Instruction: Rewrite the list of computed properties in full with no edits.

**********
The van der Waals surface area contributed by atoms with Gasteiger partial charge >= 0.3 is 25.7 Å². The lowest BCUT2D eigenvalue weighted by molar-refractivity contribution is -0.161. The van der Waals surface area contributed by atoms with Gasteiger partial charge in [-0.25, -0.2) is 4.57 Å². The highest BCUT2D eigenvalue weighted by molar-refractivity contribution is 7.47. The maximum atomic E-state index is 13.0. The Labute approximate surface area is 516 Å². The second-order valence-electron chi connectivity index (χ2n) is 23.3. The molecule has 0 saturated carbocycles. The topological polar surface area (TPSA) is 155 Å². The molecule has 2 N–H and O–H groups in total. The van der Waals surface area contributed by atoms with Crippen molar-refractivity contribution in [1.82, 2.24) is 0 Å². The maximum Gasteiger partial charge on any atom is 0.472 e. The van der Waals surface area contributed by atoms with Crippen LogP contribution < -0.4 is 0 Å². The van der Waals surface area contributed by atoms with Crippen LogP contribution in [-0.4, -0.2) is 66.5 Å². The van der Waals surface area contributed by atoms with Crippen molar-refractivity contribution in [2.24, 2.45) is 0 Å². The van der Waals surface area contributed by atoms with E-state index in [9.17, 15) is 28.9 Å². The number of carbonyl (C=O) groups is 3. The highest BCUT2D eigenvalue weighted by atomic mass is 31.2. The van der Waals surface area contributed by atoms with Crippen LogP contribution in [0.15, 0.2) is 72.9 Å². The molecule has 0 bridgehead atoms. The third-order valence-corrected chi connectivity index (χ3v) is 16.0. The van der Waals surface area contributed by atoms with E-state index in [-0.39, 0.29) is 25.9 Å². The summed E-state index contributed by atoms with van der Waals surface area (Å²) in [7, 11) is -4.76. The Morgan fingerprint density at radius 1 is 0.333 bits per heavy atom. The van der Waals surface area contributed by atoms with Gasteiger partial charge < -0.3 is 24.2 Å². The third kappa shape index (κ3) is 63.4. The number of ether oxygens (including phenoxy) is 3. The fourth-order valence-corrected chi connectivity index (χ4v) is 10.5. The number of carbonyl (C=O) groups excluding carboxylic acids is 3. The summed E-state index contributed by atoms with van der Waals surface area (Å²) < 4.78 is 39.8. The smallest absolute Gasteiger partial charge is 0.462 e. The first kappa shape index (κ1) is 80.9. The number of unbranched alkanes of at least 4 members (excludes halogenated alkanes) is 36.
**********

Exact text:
The van der Waals surface area contributed by atoms with Gasteiger partial charge >= 0.3 is 25.7 Å². The lowest BCUT2D eigenvalue weighted by molar-refractivity contribution is -0.161. The van der Waals surface area contributed by atoms with Gasteiger partial charge in [-0.25, -0.2) is 4.57 Å². The highest BCUT2D eigenvalue weighted by molar-refractivity contribution is 7.47. The maximum atomic E-state index is 13.0. The Labute approximate surface area is 516 Å². The second-order valence-electron chi connectivity index (χ2n) is 23.3. The molecule has 0 saturated carbocycles. The topological polar surface area (TPSA) is 155 Å². The molecule has 2 N–H and O–H groups in total. The van der Waals surface area contributed by atoms with Crippen molar-refractivity contribution in [1.82, 2.24) is 0 Å². The maximum Gasteiger partial charge on any atom is 0.472 e. The van der Waals surface area contributed by atoms with Crippen LogP contribution < -0.4 is 0 Å². The van der Waals surface area contributed by atoms with Crippen LogP contribution in [-0.4, -0.2) is 66.5 Å². The van der Waals surface area contributed by atoms with Crippen molar-refractivity contribution in [2.24, 2.45) is 0 Å². The van der Waals surface area contributed by atoms with E-state index in [9.17, 15) is 28.9 Å². The number of carbonyl (C=O) groups is 3. The highest BCUT2D eigenvalue weighted by atomic mass is 31.2. The van der Waals surface area contributed by atoms with Crippen LogP contribution in [0.15, 0.2) is 72.9 Å². The molecule has 0 bridgehead atoms. The third-order valence-corrected chi connectivity index (χ3v) is 16.0. The van der Waals surface area contributed by atoms with E-state index in [-0.39, 0.29) is 25.9 Å². The summed E-state index contributed by atoms with van der Waals surface area (Å²) in [7, 11) is -4.76. The Morgan fingerprint density at radius 1 is 0.333 bits per heavy atom. The van der Waals surface area contributed by atoms with Gasteiger partial charge < -0.3 is 24.2 Å². The third kappa shape index (κ3) is 63.4. The number of ether oxygens (including phenoxy) is 3. The fourth-order valence-corrected chi connectivity index (χ4v) is 10.5. The number of carbonyl (C=O) groups excluding carboxylic acids is 3. The summed E-state index contributed by atoms with van der Waals surface area (Å²) < 4.78 is 39.8. The smallest absolute Gasteiger partial charge is 0.462 e. The first kappa shape index (κ1) is 80.9. The number of unbranched alkanes of at least 4 members (excludes halogenated alkanes) is 36.